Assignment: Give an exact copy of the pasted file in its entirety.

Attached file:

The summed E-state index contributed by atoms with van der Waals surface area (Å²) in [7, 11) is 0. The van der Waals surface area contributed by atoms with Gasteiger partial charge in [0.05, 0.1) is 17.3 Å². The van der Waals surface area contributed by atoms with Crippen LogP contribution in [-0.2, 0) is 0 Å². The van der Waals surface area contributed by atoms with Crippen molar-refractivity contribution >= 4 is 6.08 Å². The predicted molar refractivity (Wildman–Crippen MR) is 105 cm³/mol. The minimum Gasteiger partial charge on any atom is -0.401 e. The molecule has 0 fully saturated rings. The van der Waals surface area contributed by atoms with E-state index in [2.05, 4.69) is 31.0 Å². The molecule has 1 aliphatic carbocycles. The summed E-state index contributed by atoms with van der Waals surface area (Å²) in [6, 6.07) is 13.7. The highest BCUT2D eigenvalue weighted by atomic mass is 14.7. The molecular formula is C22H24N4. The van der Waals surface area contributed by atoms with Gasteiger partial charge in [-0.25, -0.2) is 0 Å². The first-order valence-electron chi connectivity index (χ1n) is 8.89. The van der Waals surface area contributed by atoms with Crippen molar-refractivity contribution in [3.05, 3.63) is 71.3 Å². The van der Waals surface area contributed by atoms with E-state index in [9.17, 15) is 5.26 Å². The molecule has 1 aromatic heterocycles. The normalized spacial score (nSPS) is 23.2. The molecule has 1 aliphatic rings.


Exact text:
The summed E-state index contributed by atoms with van der Waals surface area (Å²) in [7, 11) is 0. The van der Waals surface area contributed by atoms with Gasteiger partial charge in [0.05, 0.1) is 17.3 Å². The van der Waals surface area contributed by atoms with Crippen LogP contribution in [-0.2, 0) is 0 Å². The van der Waals surface area contributed by atoms with Crippen molar-refractivity contribution >= 4 is 6.08 Å². The predicted molar refractivity (Wildman–Crippen MR) is 105 cm³/mol. The minimum Gasteiger partial charge on any atom is -0.401 e. The molecule has 0 fully saturated rings. The van der Waals surface area contributed by atoms with E-state index in [2.05, 4.69) is 31.0 Å². The molecule has 1 aliphatic carbocycles. The summed E-state index contributed by atoms with van der Waals surface area (Å²) in [6, 6.07) is 13.7. The highest BCUT2D eigenvalue weighted by atomic mass is 14.7. The molecular formula is C22H24N4. The van der Waals surface area contributed by atoms with Gasteiger partial charge in [-0.25, -0.2) is 0 Å². The first-order valence-electron chi connectivity index (χ1n) is 8.89. The van der Waals surface area contributed by atoms with Crippen molar-refractivity contribution in [3.05, 3.63) is 71.3 Å². The van der Waals surface area contributed by atoms with E-state index in [9.17, 15) is 5.26 Å². The molecule has 1 aromatic heterocycles. The normalized spacial score (nSPS) is 23.2. The molecule has 1 aliphatic rings.